The apocalypse is upon us: Walgreens has an API and SDK

Walgreens — yes Walgreens — has released an application programming interface (API) and a software development kit (SDK) to allow mobile developers to enable photo printing from Android and iPhone smartphones. The company has opened a developer portal (and a new Twitter account) to support mobile programmers who are enabling photo printing to 7,907 Walgreens locations across the country.

Jasbir Patel, a director at Walgreens Photo, said that almost a third of photos taken today are snapped on a smartphone, not a dedicated camera.

Already, photo apps such as GroupShot, Kicksend, and StillShot have partnered with the company and integrated printing to Walgreens into their apps. In addition, Walgreens is aiming for massive scale by partnering with Aviary, a software library or set of components that enable developers to very quickly and easily integrate photo functionality into their apps.

Aviary is currently in use by about 1,200 apps with eight million users … and as TechCrunch revealed today, Walgreens participated in the company’s recent $6 million round of investment.

This announcement helps Walgreens’ photo printing business remain relevant in an Instagram age in which no-one is taking rolls of film to their neighborhood drug store for developing.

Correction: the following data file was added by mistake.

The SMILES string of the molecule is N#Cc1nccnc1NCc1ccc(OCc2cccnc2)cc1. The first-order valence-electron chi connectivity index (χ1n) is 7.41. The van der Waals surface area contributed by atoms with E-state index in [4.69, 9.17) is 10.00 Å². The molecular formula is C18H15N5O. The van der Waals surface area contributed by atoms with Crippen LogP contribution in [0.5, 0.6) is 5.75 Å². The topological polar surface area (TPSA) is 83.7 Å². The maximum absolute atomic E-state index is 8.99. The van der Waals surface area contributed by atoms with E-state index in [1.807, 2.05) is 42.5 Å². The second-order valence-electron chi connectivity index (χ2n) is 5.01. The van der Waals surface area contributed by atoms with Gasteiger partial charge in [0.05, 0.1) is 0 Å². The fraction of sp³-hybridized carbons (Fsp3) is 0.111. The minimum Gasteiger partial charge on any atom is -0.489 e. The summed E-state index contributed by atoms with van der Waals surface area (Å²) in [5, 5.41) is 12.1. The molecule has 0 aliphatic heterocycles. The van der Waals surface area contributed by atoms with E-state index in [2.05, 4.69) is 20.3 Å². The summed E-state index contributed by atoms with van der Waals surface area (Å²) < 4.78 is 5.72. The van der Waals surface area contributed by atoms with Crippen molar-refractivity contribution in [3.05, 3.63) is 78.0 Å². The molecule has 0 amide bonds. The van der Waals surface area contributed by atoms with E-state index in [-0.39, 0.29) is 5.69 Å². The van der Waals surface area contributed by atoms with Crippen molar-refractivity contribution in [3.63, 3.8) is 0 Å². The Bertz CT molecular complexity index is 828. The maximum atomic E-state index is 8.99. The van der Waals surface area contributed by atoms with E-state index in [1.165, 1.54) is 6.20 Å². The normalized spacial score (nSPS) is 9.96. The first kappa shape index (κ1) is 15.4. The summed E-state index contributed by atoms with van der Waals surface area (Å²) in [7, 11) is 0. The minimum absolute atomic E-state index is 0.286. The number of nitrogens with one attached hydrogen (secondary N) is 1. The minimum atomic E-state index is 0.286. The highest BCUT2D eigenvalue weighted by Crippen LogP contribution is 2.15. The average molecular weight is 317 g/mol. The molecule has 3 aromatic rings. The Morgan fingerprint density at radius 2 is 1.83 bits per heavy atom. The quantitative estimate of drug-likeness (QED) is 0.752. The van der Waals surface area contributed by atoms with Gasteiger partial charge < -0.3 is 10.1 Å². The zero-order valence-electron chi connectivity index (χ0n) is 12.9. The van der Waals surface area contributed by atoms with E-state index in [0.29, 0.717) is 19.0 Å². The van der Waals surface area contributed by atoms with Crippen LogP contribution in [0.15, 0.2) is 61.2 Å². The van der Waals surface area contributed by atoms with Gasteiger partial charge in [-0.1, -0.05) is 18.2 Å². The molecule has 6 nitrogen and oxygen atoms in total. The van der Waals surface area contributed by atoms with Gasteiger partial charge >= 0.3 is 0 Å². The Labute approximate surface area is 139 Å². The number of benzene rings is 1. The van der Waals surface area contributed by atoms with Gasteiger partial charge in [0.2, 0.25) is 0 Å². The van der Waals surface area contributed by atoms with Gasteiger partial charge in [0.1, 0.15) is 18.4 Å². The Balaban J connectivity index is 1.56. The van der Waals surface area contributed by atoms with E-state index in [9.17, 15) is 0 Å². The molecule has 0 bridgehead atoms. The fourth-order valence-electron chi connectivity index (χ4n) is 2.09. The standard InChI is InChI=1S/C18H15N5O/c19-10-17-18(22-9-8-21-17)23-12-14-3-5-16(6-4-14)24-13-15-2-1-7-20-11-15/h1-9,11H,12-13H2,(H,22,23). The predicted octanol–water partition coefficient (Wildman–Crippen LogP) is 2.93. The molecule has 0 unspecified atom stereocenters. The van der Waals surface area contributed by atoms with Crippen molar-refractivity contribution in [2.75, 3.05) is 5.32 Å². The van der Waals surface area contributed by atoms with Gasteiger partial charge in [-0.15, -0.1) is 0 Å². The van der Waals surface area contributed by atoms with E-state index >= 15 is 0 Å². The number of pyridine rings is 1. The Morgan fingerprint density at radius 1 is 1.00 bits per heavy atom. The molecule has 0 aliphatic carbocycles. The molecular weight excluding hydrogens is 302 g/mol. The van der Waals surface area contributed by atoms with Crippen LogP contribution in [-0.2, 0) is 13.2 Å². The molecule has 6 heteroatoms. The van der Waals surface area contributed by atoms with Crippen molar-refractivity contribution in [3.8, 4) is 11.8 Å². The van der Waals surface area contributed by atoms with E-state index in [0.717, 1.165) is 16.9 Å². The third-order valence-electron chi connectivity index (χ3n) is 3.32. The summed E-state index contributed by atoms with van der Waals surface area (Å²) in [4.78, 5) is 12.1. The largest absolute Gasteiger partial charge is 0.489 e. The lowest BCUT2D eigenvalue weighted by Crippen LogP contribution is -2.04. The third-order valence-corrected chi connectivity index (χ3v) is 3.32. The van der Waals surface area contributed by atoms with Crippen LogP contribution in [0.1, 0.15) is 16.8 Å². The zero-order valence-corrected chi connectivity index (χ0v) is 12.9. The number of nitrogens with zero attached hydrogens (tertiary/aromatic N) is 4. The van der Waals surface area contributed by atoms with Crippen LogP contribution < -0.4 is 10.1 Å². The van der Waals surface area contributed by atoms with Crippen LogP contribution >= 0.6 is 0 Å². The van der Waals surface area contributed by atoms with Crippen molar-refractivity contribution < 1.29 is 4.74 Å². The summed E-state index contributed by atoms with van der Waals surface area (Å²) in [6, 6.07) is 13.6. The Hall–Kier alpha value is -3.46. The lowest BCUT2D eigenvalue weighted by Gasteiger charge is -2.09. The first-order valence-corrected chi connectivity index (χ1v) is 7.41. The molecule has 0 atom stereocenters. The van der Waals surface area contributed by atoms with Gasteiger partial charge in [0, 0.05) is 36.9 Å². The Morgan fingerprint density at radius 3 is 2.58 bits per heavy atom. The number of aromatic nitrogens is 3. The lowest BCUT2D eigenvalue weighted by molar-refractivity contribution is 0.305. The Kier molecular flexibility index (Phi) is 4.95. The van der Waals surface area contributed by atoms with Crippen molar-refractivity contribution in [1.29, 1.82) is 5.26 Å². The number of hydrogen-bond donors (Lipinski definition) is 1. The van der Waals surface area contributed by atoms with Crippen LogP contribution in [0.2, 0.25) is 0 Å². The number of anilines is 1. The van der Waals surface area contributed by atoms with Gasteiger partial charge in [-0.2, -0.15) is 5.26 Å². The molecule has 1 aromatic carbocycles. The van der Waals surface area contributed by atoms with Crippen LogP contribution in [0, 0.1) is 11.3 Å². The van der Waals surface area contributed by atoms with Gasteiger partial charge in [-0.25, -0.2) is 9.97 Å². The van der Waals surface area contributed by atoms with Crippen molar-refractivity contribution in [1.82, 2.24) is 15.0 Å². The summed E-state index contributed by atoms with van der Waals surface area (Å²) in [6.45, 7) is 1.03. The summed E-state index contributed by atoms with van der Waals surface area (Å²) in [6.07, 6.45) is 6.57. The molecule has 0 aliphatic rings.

But the real story here is that what we think of as traditional businesses are no longer traditional businesses.

Brick-and-mortar enterprises need APIs just as much as Google and Amazon need APIs. In an era when the government has APIs and your neighborhood drug store has APIs, it’s getting hard to imagine a business with any scale whatsoever that couldn’t use one or more APIs.

“An API shows a business is mature and successful … it’s become a platform,” Yossi Mlynsky, founder and chief executive of Alt Tab Mobile told VentureBeat. “Walgreens should release an API for prescription drugs next.”

It’s part of the digitization of everything. Grocery stores need APIs. Businesses of all kinds — stores such as Walgreens and other non-technology companies — that five years ago could never have imagined building and offering an API, may now see the utility in providing multiple APIs: for shopping cart integrations, for integrating project management for a large construction company, for photo printing of course.

With this announcement, Walgreens just became one of the leaders of the followers.

Image credit: Phillip Pessar/Flickr